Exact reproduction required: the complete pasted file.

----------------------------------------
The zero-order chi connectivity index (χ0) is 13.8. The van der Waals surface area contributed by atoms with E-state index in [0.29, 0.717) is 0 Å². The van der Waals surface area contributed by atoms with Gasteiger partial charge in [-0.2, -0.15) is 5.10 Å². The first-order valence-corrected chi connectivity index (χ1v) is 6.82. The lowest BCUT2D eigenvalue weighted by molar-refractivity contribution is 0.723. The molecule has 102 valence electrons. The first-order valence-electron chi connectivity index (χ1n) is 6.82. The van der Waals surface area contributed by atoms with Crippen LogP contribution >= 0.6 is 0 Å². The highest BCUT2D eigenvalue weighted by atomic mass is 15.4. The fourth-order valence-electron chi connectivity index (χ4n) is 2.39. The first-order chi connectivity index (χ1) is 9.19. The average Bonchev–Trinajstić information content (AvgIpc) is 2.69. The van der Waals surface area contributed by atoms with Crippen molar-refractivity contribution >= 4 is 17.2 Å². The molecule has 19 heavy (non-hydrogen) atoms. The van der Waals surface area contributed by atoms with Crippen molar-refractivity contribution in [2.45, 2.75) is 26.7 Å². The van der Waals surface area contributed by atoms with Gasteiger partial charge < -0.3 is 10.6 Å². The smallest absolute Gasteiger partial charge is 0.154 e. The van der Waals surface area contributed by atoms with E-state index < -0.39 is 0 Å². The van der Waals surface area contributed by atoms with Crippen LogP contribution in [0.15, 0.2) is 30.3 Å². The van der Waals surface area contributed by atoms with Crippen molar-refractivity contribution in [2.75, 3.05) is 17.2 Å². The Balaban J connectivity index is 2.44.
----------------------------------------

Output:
The zero-order chi connectivity index (χ0) is 13.8. The van der Waals surface area contributed by atoms with E-state index in [0.29, 0.717) is 0 Å². The van der Waals surface area contributed by atoms with Gasteiger partial charge in [-0.2, -0.15) is 5.10 Å². The first-order valence-corrected chi connectivity index (χ1v) is 6.82. The lowest BCUT2D eigenvalue weighted by molar-refractivity contribution is 0.723. The molecule has 102 valence electrons. The first-order valence-electron chi connectivity index (χ1n) is 6.82. The van der Waals surface area contributed by atoms with Crippen LogP contribution >= 0.6 is 0 Å². The highest BCUT2D eigenvalue weighted by atomic mass is 15.4. The fourth-order valence-electron chi connectivity index (χ4n) is 2.39. The first-order chi connectivity index (χ1) is 9.19. The average Bonchev–Trinajstić information content (AvgIpc) is 2.69. The van der Waals surface area contributed by atoms with Crippen molar-refractivity contribution >= 4 is 17.2 Å². The molecule has 19 heavy (non-hydrogen) atoms. The van der Waals surface area contributed by atoms with Crippen molar-refractivity contribution in [2.45, 2.75) is 26.7 Å². The van der Waals surface area contributed by atoms with Gasteiger partial charge < -0.3 is 10.6 Å². The smallest absolute Gasteiger partial charge is 0.154 e. The van der Waals surface area contributed by atoms with E-state index < -0.39 is 0 Å². The van der Waals surface area contributed by atoms with Crippen LogP contribution in [0.15, 0.2) is 30.3 Å². The van der Waals surface area contributed by atoms with Crippen molar-refractivity contribution in [2.75, 3.05) is 17.2 Å². The Balaban J connectivity index is 2.44.